Shouting popular slogans “Liberate Hong Kong” and “Revolution of our times,” hundreds of protesters in Hong Kong once again took to the streets on Christmas Day.

The black-clad protesters, some wearing reindeer antlers, marched through Christmas-decorated shopping centers and clashed through riot police along the semiautonomous Chinese territory.

Protesters blocked roads and destroyed an establishment. One mall was even forced to close early due to the clatter between the protesters and uniformed personnel.

In order to disperse the gathering activists who were accused of vandalism and rioting, the police fired tear gas, deployed water cannons and used pepper spray and batons.

Hong Kong Chief Executive Carrie Lim accused the demonstrators of ruining the supposed merriment as December 25 and 26 are both declared as public holidays in the city, where 12% of the population celebrates Christmas.

“Many members of the public and tourists coming to Hong Kong were naturally disappointed that their Christmas Eve celebrations have been ruined by a group of reckless and selfish rioters,” she said in a Facebook post.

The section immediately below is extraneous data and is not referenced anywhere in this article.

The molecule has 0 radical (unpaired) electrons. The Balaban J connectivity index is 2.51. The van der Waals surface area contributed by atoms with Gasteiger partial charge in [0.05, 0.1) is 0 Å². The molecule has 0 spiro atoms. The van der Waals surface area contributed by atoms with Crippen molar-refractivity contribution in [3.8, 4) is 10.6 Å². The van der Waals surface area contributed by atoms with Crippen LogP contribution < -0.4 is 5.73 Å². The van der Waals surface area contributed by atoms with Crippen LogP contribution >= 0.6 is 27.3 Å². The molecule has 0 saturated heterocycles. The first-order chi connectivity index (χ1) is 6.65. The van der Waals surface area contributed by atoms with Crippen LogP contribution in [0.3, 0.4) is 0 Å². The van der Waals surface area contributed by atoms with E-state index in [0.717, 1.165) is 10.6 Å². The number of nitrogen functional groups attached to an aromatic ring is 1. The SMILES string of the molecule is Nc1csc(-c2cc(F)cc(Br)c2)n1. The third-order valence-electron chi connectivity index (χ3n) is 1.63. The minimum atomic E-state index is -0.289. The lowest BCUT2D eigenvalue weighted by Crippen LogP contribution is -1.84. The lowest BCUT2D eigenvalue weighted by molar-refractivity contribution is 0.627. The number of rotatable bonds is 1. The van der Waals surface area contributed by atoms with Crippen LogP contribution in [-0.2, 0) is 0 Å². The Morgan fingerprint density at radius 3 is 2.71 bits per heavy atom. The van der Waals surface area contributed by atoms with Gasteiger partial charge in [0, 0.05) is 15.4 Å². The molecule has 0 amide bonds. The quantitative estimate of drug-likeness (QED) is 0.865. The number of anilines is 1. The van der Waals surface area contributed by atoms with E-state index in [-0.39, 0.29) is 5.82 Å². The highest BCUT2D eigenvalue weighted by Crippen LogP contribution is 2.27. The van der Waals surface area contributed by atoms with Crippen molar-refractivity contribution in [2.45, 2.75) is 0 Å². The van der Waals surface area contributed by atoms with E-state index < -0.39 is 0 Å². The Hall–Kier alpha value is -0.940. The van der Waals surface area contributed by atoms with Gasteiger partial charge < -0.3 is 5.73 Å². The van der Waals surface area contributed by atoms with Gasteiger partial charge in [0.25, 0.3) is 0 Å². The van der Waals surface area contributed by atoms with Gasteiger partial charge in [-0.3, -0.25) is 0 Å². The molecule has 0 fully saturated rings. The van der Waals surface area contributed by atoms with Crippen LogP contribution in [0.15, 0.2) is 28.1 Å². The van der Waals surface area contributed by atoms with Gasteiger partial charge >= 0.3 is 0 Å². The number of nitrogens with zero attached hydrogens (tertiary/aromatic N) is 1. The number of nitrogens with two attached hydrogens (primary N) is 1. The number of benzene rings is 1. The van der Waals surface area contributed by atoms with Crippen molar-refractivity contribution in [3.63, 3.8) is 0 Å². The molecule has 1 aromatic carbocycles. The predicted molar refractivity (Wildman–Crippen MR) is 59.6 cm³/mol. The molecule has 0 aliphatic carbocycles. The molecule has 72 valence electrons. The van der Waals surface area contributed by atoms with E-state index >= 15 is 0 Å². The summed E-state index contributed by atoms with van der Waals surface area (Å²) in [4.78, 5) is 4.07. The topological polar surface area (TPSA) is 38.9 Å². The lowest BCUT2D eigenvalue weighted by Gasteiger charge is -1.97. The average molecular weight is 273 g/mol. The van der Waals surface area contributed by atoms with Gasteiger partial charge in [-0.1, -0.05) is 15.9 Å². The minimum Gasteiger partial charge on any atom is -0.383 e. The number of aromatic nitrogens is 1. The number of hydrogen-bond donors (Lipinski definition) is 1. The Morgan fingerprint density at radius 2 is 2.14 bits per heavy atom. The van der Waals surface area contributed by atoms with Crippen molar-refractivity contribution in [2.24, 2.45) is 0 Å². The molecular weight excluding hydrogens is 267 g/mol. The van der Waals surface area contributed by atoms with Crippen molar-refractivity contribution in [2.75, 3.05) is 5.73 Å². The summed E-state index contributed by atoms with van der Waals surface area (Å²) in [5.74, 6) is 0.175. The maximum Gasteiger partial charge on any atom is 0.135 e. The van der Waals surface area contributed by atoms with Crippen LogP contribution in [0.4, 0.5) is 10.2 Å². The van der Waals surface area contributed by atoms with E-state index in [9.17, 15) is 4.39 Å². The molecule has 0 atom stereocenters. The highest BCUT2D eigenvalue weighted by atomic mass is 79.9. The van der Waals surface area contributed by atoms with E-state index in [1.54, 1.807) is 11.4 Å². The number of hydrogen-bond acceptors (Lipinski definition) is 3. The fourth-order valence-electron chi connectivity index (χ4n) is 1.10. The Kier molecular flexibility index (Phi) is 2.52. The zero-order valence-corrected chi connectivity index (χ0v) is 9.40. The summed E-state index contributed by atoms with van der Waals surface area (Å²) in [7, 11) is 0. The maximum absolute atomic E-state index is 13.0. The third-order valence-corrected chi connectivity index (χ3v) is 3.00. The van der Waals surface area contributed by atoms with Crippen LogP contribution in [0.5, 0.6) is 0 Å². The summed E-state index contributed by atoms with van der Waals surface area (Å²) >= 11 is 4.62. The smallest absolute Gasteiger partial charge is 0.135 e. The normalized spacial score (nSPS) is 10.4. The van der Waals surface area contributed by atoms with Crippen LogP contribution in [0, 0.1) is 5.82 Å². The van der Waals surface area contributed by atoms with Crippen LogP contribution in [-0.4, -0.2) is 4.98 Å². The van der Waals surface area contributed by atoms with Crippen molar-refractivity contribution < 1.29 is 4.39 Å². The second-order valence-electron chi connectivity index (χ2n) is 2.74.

Meanwhile, one of the protesters in the Mong Kok district who only identified himself by his surname Chan said: “Confrontation is expected, it doesn’t matter if it’s Christmas.”

 “I’m disappointed the government still didn’t respond to any of our … demands. We continue to come out even if we don’t have much hope,” Chan added.

He is a 28-year-old restaurant worker who happened to be a part of the anti-government crowd that bartered insults with the authorities inside a mall.

Chan, along with 100 more people were arrested during the protests.

One protester was even brought to the hospital after falling from a feet-tall mall when he forcibly pushed an officer and immediately tried to escape. After being discharged, the man was also arrested on assault charges.

Prior to the Holliday season, the city has been reported peaceful following the victor of pro-democracy candidates in the district council elections.